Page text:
When you're ready to cook dinner, cook your pasta and vegetables together in a large pot of boiling water. Be careful that you don't overcook the pasta. Gluten-free pasta is fragile. It will begin to break up and fall apart if you overcook it. It will never get as soft as wheat pasta does. Cooking gluten-free pasta is a trial-and-error experience, but you can cook it much longer than the box suggests. I usually go by taste.
When done to your liking, drain well and set aside.
In a large frying pan, heat 2 tablespoons of butter until melted. Add chicken and stir-fry until cooked through. While the chicken is cooking, combine the milk and cornstarch together and set aside. Once the chicken is lightly browned, remove it to a bowl or a platter.
In the skillet, add 2 more tablespoons of butter and heat to melt. Add the chunked cream cheese all at once and squish the chunks down slightly with a wooden spoon to help them melt faster. You can scrape up any browned bits from the bottom of the pan while the cheese is melting to give the sauce extra flavor.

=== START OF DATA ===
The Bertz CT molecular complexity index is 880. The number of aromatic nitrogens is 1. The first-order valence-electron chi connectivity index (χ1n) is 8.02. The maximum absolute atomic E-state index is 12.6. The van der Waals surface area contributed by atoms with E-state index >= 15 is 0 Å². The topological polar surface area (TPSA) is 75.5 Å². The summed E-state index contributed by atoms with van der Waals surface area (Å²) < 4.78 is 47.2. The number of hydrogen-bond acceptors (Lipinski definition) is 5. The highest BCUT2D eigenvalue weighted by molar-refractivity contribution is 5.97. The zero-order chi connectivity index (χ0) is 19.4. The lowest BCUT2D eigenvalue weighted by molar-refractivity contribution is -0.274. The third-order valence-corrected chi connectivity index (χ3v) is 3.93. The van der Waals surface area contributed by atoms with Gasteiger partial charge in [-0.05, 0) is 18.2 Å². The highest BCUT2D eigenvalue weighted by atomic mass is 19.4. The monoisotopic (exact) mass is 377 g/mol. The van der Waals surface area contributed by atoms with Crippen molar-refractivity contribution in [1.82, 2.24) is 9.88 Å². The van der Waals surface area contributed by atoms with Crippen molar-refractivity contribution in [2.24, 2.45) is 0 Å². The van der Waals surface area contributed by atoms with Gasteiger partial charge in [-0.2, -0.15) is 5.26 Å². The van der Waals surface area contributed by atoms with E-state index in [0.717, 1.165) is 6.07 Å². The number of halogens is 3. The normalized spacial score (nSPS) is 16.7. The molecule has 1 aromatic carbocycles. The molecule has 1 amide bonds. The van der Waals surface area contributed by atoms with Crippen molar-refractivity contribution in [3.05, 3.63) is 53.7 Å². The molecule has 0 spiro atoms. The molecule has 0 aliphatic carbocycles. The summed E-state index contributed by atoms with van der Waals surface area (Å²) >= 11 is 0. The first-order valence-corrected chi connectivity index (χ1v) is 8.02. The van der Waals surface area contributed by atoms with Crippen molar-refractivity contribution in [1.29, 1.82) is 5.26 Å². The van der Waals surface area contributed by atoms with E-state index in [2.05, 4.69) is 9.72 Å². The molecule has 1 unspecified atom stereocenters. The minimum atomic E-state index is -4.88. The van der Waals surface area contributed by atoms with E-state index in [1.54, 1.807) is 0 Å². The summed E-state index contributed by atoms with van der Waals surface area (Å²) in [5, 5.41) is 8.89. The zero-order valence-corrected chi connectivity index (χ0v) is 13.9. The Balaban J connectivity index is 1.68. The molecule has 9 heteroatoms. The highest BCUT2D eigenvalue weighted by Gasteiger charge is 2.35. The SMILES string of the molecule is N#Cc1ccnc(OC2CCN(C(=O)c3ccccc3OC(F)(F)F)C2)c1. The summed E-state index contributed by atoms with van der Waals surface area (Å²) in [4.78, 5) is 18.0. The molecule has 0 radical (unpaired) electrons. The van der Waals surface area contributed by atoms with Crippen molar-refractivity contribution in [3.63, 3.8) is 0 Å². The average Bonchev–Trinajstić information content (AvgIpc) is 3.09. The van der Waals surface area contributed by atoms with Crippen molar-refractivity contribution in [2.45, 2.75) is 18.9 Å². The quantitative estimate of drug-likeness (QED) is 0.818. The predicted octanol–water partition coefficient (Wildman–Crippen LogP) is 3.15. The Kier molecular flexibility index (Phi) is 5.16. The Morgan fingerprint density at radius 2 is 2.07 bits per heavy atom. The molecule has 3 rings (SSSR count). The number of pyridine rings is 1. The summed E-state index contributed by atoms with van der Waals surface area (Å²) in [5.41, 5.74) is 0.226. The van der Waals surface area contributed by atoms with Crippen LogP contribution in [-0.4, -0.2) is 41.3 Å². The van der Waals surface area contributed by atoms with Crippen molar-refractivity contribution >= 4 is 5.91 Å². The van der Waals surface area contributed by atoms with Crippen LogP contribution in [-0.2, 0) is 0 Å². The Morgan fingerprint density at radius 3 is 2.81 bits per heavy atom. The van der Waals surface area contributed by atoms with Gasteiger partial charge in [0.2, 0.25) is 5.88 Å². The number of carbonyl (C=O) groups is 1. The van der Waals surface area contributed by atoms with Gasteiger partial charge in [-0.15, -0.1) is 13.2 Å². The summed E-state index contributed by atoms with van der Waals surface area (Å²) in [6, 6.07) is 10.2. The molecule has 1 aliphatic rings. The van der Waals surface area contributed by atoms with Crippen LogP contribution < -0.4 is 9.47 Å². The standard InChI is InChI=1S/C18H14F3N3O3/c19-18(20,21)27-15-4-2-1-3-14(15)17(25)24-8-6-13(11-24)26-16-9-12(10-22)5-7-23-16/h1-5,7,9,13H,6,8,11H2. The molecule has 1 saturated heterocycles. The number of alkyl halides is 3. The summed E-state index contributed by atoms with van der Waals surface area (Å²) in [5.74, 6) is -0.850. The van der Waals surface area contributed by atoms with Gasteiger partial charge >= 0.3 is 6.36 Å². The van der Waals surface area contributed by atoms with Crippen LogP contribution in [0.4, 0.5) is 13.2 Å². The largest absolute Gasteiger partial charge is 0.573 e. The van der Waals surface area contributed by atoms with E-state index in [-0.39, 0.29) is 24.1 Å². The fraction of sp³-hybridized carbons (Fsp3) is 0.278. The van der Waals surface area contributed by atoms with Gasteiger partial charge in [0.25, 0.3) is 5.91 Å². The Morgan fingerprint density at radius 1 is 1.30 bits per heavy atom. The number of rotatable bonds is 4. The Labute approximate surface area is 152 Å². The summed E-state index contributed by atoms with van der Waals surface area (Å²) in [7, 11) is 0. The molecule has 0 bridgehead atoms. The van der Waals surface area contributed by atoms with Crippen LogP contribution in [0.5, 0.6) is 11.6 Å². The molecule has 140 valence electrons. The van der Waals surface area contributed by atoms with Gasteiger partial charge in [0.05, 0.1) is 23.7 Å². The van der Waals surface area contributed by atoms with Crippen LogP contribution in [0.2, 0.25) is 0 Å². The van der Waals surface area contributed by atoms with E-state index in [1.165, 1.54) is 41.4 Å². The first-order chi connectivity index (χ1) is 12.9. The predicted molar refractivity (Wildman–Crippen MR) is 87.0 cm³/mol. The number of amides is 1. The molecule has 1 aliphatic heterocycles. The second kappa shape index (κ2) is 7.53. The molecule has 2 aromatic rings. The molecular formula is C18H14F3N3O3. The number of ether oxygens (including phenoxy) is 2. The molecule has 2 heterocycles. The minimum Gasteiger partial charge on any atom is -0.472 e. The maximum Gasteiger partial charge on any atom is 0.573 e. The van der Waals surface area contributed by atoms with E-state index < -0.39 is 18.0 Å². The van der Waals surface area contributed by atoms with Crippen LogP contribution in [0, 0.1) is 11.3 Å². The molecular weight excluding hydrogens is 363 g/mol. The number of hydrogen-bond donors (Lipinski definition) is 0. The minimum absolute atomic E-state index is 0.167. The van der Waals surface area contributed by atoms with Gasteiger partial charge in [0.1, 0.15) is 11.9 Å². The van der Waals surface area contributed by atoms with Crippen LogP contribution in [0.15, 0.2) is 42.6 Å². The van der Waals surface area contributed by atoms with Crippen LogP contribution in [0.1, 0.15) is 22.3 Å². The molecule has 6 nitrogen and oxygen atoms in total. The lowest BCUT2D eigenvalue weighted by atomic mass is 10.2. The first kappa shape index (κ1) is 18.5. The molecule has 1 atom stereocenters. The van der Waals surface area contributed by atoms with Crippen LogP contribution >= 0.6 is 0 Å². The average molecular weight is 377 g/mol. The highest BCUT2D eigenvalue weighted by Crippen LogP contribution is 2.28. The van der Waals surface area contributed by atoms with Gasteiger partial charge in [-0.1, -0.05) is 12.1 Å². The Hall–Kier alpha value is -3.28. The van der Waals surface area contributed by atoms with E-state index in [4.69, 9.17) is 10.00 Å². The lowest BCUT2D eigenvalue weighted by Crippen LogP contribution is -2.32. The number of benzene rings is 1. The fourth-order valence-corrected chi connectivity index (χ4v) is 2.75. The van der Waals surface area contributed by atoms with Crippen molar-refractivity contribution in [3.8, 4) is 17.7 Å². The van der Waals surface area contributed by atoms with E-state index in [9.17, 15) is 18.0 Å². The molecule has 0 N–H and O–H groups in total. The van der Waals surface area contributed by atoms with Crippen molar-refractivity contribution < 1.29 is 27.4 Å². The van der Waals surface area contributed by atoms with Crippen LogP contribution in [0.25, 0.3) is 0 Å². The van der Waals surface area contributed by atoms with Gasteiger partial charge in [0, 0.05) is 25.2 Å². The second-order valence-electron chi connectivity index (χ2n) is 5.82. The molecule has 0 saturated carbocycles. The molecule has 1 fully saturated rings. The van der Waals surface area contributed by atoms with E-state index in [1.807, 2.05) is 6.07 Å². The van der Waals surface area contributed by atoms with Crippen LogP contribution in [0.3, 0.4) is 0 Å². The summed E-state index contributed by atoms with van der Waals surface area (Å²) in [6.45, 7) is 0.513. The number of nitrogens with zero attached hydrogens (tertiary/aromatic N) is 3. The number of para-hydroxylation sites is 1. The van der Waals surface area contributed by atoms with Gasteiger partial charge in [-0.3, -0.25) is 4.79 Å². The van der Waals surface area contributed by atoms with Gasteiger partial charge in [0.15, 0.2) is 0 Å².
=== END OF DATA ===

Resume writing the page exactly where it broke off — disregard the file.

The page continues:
After the cheese is partially melted, stir in the milk mixture and continue stirring until it all thickens and bubbles. The cream cheese will continue to melt as the mixture heats up.
Once the sauce begins to simmer, add the Parmesan and continue to stir until the sauce is smooth. Lower the heat. Dried Parmesan will thicken the sauce even more, so you can add a little more milk if you like. Add the chicken to the sauce and continue cooking and stirring for another few minutes. If you cooked the vegetables separately from the pasta, you can also add them to the sauce at the end to heat them up.
Place the pasta-vegetable mixture in a large bowl. Pour the Alfredo sauce over the pasta and carefully stir to keep the pasta from breaking up. Serve immediately topped with additional cheese if you like.